Going Higher: Risk Factors for Acute Mountain Sickness
May 1, 2014
Turns out, we’re not ready to get out of the mountains quite yet.
Among the many features of CJSM I have come to appreciate as a reader, a reviewer, an author, and now as an editor is our ‘Published Ahead of Print’ (PAP) section. Articles that CJSM publishes ahead of print have gone through peer review and been accepted for publication; there may still be some final changes to the paper prior to full print publication. PAP represents just one of the initiatives we make in keeping with our commitment to getting high-quality, peer-reviewed, clinically relevant publications disseminated as quickly as possible.
One of our most recent PAP offerings comes to you from a group primarily comprised of emergency medicine physicians from Taiwan: Hsu T, Weng Y, Chiu Y, et al. have published an interesting study on the Rate of Ascent and Acute Mountain Sickness at High Altitude.
The authors share their results from a study conducted during an ascent in Yushan National Park, Taiwan. In a prospective, non-randomized study design, the authors followed two groups of trekkers up to Jiaming Lake to ascertain whether rate of ascent, as they hypothesized, was related to onset of acute mountain sickness (AMS). 91 young adults chose one of two routes up and down a mountain: 43 chose a ‘fast ascent’ approach (going 8.4 km from 2370m to 3350m in one day) and 48 chose a ‘slow ascent’ approach (covering this distance in two days). Significantly, given the groups were non-randomized, the authors looked at possible confounders which were not equally distributed among the participants and found statistically significant differences in history of alcohol consumption (more common in ‘fast ascent’–maybe higher rates of risk taking?!) and climbing experience above 3000 m (more common in the fast ascent group). Otherwise, the groups were well matched by BMI, age, gender, smoking status, etc.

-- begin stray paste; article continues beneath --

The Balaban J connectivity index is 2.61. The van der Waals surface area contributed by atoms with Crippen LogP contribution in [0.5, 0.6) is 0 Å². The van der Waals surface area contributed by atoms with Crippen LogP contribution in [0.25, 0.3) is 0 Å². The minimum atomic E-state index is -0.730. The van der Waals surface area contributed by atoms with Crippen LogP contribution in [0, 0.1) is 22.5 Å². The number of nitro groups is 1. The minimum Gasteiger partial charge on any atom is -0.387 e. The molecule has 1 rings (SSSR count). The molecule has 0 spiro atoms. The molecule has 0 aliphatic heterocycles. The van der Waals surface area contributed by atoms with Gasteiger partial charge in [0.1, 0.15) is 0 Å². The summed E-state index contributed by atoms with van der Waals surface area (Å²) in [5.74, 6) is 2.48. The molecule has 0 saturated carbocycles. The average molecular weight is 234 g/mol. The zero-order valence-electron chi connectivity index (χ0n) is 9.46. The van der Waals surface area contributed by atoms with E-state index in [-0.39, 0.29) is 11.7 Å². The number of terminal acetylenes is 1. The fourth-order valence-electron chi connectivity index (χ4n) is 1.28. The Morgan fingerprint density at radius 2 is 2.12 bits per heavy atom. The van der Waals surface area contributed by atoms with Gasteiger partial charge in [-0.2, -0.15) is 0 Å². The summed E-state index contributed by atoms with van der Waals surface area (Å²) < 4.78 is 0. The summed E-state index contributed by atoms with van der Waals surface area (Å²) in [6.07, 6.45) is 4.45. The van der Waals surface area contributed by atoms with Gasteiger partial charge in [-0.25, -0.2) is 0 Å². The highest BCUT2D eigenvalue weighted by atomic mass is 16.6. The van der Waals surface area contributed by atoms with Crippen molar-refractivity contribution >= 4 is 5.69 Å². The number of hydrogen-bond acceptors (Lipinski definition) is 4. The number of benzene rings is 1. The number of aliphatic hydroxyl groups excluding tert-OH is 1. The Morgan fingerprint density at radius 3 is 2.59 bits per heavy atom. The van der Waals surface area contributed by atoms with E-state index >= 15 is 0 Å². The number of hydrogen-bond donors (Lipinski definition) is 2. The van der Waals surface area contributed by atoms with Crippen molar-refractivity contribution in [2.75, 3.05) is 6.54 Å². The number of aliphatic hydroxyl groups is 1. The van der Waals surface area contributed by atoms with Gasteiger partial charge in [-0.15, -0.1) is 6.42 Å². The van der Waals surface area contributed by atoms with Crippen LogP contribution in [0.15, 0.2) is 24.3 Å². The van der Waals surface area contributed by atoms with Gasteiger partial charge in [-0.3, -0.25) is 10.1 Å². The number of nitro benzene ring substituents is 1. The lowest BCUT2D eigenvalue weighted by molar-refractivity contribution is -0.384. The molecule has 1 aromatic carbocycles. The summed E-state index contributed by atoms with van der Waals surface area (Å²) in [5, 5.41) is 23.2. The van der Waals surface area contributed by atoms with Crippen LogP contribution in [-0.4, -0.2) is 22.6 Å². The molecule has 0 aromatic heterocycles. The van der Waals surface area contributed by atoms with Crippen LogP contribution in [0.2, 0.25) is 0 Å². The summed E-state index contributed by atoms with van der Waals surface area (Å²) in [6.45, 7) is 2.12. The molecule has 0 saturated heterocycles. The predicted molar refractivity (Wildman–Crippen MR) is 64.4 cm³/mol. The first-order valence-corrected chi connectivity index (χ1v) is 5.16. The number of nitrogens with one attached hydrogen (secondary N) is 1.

An a posteriori power analysis was done and demonstrated that there was a 5% chance of Type II error given the numbers studied.
Outcomes looked at included O2 saturation levels (SaO2), and two criteria used to define AMS; a Lake Louise score ≥ 3 and the “Lake Louise criteria” (in the setting of a recent gain in altitude, a headache and at least one defined GI symptom, weakness, dizziness, or difficulty sleeping).
A total of 19 individuals, pretty evenly matched between the two groups, experienced AMS (10 in the fast ascent, 9 in the slow ascent group). Interestingly, the authors did not find an association with onset of AMS and rate of ascent. Using both univariate and multivariate analyses, the authors demonstrated that an elevated BMI (> 24), lower levels of exercise, and a decreased SaO2 level on ascent were associated with experiencing AMS.
The authors were not able to prove their research hypothesis–that rapid ascent to high altitude is more likely to result in AMS than slow ascent in young adults–and the study was arguably powered to do so. They did discover that elevated BMI was a risk factor for AMS, a fact that has been noted in previous studies the authors list in their Discussion section.
There were several limitations to the study that the authors note, the chief of which, I think, were the non-randomized protocol and the absence of control for medications taken during the ascent.
You can enjoy this and other PAP studies right when they are released if you subscribe to our electronic table of contents (eTOC): go to the top of the home webpage near the masthead to subscribe! And go to that same page to find out what we have in store for you in our May 2014 issue of CJSM. Studies in that issue will be the subject of upcoming blog posts. Enjoy!